Basque-themed bar Spero lands in the heart of DC
Michelin-starred chef Johnny Spero dives into the Spanish side of his resume with the opening this week of the stylish, seafood-centric Spero Bar.
Spero’s blue-hued new venture is inspired by the Basque Country nightlife-bustling resort town of San Sebastian, where bars are eponymous nods to their owners. The well-traveled chef, who left Minibar in 2015 to perform at Mugaritz in Spain, says Bar Spero is much more than its name suggests. Along with a bountiful selection of raw bars, Bar Spero relies on the raw power of its fire-fueled grill to whip up everything from elegant Spanish turbot to meaty Shenandoah Valley pork.
The 6,500 square foot project will open Tuesday through Saturday from 5 p.m. to 10 p.m. to begin (250 Massachusetts Avenue NW). The original opening date of Wednesday September 14 could be pushed back to a later date this week. Bar Spero joins the growing Capitol Crossing complex that hosted flashy Italian restaurant L’Ardente next door last fall.
Spero also runs Georgetown’s modernist Reverie tasting room, which remains temporarily closed due to damage from a destructive fire last month.
“We are not opening a high-end Spanish cocktail bar. It couldn’t be further,” says Spero. “What’s cool is that I don’t necessarily define myself as fine dining. Reverie tells my story, as does Bar Spero.
His experience also includes stays at DC’s Komi and Columbia Room and Copenhagen’s Noma. His new project strives to showcase a louder side to his personality, he says, as well as his cutting-edge vendor partnerships. “Farmers creep into my DMs at 3 a.m.,” he says.
Bar Spero’s menu is divided into three playful sections: raw bar; cooked dishes; and “Let’s go!” Each dish aims to tell a story about the origin of each ingredient.
“[The seafood] is a finite resource, so it helps establish a conversation about what is sustainable and also keeps us alert and entertained,” says Spero.
The raw bar is not limited to marine life, however. Beyond a “platter” of shellfish that shelters a mountain of oysters, clams, mussels, prawns and lobster, there is also the tomato or beef tartare. The raw bar also highlights a daily basket of whatever Spero can get his hands on. Unique options each night can range from spider crab and whelk (sea snail) to razor clams. The baby scallops he picks up from a family farm in Maine are some of the “best I’ve ever eaten,” he says.
Larger plate sections take advantage of a roaring open hearth – the ultimate kitchen tool that Spero can’t stop spurting.
“The grill allows me to show off my love of local seafood,” says Spero, who showcases his Mid-Atlantic upbringing through the menu.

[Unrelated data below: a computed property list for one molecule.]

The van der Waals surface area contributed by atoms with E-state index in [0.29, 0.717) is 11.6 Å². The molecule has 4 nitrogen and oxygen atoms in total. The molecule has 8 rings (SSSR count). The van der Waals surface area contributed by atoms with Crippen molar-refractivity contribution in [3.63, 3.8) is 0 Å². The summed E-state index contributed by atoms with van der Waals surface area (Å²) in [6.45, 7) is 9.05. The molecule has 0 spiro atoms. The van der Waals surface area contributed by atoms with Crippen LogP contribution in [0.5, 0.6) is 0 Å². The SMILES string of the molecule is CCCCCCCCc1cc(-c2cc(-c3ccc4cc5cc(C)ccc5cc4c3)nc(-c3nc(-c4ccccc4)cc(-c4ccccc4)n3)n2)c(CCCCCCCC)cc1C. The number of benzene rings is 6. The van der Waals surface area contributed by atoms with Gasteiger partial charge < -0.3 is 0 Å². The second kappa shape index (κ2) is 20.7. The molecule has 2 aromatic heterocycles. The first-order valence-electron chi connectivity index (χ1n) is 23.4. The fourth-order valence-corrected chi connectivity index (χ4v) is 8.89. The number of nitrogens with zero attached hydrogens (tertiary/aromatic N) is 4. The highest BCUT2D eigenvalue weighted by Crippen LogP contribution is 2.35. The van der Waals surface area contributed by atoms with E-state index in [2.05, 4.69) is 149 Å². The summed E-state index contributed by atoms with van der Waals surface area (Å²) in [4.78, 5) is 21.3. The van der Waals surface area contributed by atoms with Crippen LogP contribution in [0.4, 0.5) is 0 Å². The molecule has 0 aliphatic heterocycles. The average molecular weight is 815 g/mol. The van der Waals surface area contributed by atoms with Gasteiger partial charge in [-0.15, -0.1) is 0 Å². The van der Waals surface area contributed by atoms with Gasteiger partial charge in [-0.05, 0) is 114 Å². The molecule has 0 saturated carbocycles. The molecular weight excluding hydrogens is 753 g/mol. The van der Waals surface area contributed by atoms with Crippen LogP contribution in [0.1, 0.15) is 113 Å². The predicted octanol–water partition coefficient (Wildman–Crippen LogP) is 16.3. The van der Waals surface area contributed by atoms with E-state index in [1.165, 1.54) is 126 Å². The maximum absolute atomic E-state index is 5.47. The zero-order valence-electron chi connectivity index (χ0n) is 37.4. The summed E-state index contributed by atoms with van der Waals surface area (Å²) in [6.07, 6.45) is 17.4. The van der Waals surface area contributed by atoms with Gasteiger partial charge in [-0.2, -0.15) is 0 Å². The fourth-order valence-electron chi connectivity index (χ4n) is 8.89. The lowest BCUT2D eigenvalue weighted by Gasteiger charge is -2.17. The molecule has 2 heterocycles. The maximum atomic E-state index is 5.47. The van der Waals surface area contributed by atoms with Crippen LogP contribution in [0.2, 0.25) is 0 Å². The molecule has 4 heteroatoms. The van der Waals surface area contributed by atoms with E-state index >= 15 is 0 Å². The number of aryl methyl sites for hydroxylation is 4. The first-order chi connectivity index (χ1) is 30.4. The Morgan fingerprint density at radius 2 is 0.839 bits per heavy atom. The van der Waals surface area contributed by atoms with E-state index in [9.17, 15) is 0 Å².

The whole lobster is split and each deconstructed part receives a tailor-made treatment in the kitchen. The crustacean’s body receives an elegant touch on the grill, while the shank and claw are thrown directly onto the embers. The tomalli, or innards, get an emulsification in an umami vinaigrette over baby gem lettuce.
Spero also serves local pork, bone-in rib eye and imported whole Spanish turbot under a shower of tarragon leaves. Also on the grill: large and delicious hen of the woods mushrooms served in a kombu cream, accompanied by large potatoes with umami-bomb bottarga.
The wine program is larger than that of Reverie, emphasizing the unique varietals grown on the humid seaside and sunny hills of the Basque region of northern Spain. Stylistically, the menu resists the food, with options like the common txakoli, a lightly sparkling and very dry white wine, as well as other options from Spain, France and Italy. The cocktail menu also follows the example of the menu, incorporating elements of smoke and fire (see: the “Siete Cinco” with tequila, sparkling rose and charcoal syrup) and the use of beloved Spanish spirits, vermouth and sherry.
Spero sources his fizzy kombucha from Unified Ferments to appease non-drinkers like himself.
“You can always come to a bar and eat shellfish and drink something bubbly and fun,” says Spero.
The bathroom of the Bar Spero is the subject of particular attention. He describes his toilet as “trash chic”, with an “early ’90s sunglasses vibe”. Crisp white with neon accents, the mirror is retouched with a color-changing film.
As Bar Spero opens its doors, the chef must face the fact that his burnt-out Reverie must rebuild just months after receiving his first Michelin star. A GoFundMe page has been created to help with recovery.
“Although it will take time, we are confident that we will come back even stronger than before,” says Spero.